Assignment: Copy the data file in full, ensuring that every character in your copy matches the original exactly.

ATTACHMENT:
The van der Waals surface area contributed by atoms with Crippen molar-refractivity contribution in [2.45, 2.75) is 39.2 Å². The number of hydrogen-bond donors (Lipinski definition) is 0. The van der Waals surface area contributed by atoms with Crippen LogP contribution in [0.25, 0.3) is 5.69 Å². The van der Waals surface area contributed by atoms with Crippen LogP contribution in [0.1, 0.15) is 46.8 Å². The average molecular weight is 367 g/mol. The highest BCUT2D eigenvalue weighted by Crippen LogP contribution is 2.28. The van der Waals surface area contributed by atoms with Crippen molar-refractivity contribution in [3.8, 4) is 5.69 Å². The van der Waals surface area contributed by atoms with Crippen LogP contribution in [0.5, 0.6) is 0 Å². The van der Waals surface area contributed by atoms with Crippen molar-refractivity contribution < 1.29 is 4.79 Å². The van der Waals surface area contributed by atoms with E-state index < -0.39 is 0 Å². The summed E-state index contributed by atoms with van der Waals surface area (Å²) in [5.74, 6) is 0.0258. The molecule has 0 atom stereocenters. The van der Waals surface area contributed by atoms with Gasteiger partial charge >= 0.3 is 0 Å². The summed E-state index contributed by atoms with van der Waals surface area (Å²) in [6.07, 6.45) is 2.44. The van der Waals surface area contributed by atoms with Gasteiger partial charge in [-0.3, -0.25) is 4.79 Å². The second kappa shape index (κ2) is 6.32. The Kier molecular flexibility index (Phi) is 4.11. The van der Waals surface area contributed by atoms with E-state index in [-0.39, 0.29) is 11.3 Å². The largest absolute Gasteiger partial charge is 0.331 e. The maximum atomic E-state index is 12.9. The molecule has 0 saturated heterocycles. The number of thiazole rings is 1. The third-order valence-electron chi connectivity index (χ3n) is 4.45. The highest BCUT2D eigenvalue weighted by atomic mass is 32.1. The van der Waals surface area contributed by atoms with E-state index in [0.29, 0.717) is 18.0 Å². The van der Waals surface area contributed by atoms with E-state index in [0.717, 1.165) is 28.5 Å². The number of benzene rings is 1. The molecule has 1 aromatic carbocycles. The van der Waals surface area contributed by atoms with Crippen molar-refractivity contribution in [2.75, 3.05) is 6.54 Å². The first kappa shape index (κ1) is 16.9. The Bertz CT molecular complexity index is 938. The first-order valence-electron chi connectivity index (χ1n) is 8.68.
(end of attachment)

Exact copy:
The van der Waals surface area contributed by atoms with Crippen molar-refractivity contribution in [2.45, 2.75) is 39.2 Å². The number of hydrogen-bond donors (Lipinski definition) is 0. The van der Waals surface area contributed by atoms with Crippen LogP contribution in [0.25, 0.3) is 5.69 Å². The van der Waals surface area contributed by atoms with Crippen LogP contribution in [0.1, 0.15) is 46.8 Å². The average molecular weight is 367 g/mol. The highest BCUT2D eigenvalue weighted by Crippen LogP contribution is 2.28. The van der Waals surface area contributed by atoms with Crippen molar-refractivity contribution in [3.8, 4) is 5.69 Å². The van der Waals surface area contributed by atoms with Crippen LogP contribution in [0.5, 0.6) is 0 Å². The van der Waals surface area contributed by atoms with Crippen molar-refractivity contribution < 1.29 is 4.79 Å². The van der Waals surface area contributed by atoms with E-state index < -0.39 is 0 Å². The summed E-state index contributed by atoms with van der Waals surface area (Å²) in [5.74, 6) is 0.0258. The molecule has 0 atom stereocenters. The van der Waals surface area contributed by atoms with Gasteiger partial charge >= 0.3 is 0 Å². The summed E-state index contributed by atoms with van der Waals surface area (Å²) in [6.07, 6.45) is 2.44. The van der Waals surface area contributed by atoms with Gasteiger partial charge in [-0.3, -0.25) is 4.79 Å². The second kappa shape index (κ2) is 6.32. The Kier molecular flexibility index (Phi) is 4.11. The van der Waals surface area contributed by atoms with E-state index in [-0.39, 0.29) is 11.3 Å². The largest absolute Gasteiger partial charge is 0.331 e. The maximum atomic E-state index is 12.9. The molecule has 0 saturated heterocycles. The number of thiazole rings is 1. The third-order valence-electron chi connectivity index (χ3n) is 4.45. The highest BCUT2D eigenvalue weighted by atomic mass is 32.1. The van der Waals surface area contributed by atoms with E-state index in [0.29, 0.717) is 18.0 Å². The van der Waals surface area contributed by atoms with E-state index in [0.717, 1.165) is 28.5 Å². The number of benzene rings is 1. The molecule has 1 aromatic carbocycles. The van der Waals surface area contributed by atoms with Crippen molar-refractivity contribution in [2.75, 3.05) is 6.54 Å². The first kappa shape index (κ1) is 16.9. The Bertz CT molecular complexity index is 938. The first-order valence-electron chi connectivity index (χ1n) is 8.68.